Hilton hospitality program guides veterans to success
He got his first taste of the restaurant business as a shift runner at Papa John’s, but now Shawn Willey finds himself a manager thanks to a few weeks well spent at the Hilton College.
The Learning Skills for Life program, housed in the Conrad N. Hilton College of Hotel and Restaurant Management, is garnering acclaim among Houston’s hospitality niche due to the success of its graduates. Willey completed the program in June.
Designed for unemployed and underemployed Houston veterans by the Hilton College and Diageo, an international alcoholic beverage company, the program has led to the hiring of dozens of individuals who had previously given up hope of employment.
“I knew that the program would be beneficial,” Willey said. “I didn’t know how beneficial, but it ended up being more than I anticipated.”
The program consists of a four-week curriculum that includes lectures on restaurant and hotel management, banquet service as well as culinary and housekeeping basics. The final week of the course places an emphasis on professional development.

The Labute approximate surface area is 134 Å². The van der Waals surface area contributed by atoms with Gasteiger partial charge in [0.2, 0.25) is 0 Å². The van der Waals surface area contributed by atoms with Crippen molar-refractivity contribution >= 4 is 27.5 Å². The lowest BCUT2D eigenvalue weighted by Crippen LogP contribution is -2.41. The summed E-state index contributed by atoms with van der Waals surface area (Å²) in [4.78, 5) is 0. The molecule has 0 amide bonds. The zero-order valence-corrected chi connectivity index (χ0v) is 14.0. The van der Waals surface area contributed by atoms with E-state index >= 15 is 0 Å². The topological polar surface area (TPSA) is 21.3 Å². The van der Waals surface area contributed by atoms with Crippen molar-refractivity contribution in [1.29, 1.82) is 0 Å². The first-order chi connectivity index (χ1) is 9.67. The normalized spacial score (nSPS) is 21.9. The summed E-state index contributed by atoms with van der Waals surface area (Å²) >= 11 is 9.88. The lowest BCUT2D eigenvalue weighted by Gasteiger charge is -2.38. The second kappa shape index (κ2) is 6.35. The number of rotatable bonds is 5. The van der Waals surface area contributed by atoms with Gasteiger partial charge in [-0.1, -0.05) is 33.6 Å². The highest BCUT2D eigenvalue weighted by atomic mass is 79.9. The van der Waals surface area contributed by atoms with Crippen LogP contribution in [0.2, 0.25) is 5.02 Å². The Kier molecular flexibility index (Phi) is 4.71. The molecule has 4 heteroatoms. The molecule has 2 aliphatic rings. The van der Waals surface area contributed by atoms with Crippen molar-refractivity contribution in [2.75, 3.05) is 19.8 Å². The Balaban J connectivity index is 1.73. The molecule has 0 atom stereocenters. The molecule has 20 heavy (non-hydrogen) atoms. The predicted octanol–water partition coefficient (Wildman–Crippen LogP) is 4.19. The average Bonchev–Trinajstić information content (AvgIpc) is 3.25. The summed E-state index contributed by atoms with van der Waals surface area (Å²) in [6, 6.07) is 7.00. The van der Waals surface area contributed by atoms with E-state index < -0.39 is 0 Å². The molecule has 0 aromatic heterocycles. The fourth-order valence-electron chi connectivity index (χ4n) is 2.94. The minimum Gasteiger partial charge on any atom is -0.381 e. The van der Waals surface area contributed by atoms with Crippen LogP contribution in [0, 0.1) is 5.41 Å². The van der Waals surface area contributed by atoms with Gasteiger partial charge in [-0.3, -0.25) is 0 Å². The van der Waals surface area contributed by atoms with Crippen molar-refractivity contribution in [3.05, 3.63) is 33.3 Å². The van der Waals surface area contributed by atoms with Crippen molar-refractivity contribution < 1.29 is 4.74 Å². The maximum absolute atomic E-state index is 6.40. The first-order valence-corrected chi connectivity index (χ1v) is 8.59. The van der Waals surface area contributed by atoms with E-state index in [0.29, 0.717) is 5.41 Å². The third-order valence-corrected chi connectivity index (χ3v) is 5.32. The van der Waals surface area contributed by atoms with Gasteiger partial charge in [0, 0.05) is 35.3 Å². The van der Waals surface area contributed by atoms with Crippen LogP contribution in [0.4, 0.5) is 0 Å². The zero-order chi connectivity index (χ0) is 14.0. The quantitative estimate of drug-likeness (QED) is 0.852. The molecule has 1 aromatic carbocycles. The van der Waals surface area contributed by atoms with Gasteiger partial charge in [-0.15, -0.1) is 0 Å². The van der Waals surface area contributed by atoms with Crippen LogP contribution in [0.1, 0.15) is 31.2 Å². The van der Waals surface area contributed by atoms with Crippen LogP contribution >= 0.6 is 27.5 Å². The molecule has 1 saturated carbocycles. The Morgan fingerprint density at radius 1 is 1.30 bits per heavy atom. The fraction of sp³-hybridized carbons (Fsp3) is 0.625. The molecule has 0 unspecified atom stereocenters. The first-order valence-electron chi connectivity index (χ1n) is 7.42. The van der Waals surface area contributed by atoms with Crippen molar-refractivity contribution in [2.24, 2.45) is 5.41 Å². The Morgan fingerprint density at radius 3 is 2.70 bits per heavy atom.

Instructors from the Hilton College use step-by-step résumé building and mock interviews as tactics to prepare students for the workforce. Frederick Smith, the Learning Skills for Life program manager, believes the support that employers have given to veterans is the reason behind the course’s success.
“We have veterans that are going back to school,” Smith said. “We have veterans that have gone through the program homeless. We have veterans who now have a place to live, a job they enjoy doing, because employers are willing to give these people a chance.”
Narkida Hall, a July graduate, is now employed at The Escape Room and Pluckers Wing Bar. She had always envisioned for herself a career in hotel management.
When Hall learned of the program, she took it as an opportunity to network.
“I had always wanted to own businesses, have real estate investments and even create my own charity one day,” Hall said. “I knew the program would increase my chances of employment.”
Smith said Willey is a classic example of a student who took advantage of the program and achieved success. Two days after Willey’s employment as a bartender at The Republic Smokehouse & Saloon, he was promoted to front-of-the-house service manager.
“I know what I’m capable of,” Willey said. “The door was open and I took advantage, but I had no doubts that going through that program and coming out of it was exactly what I needed.”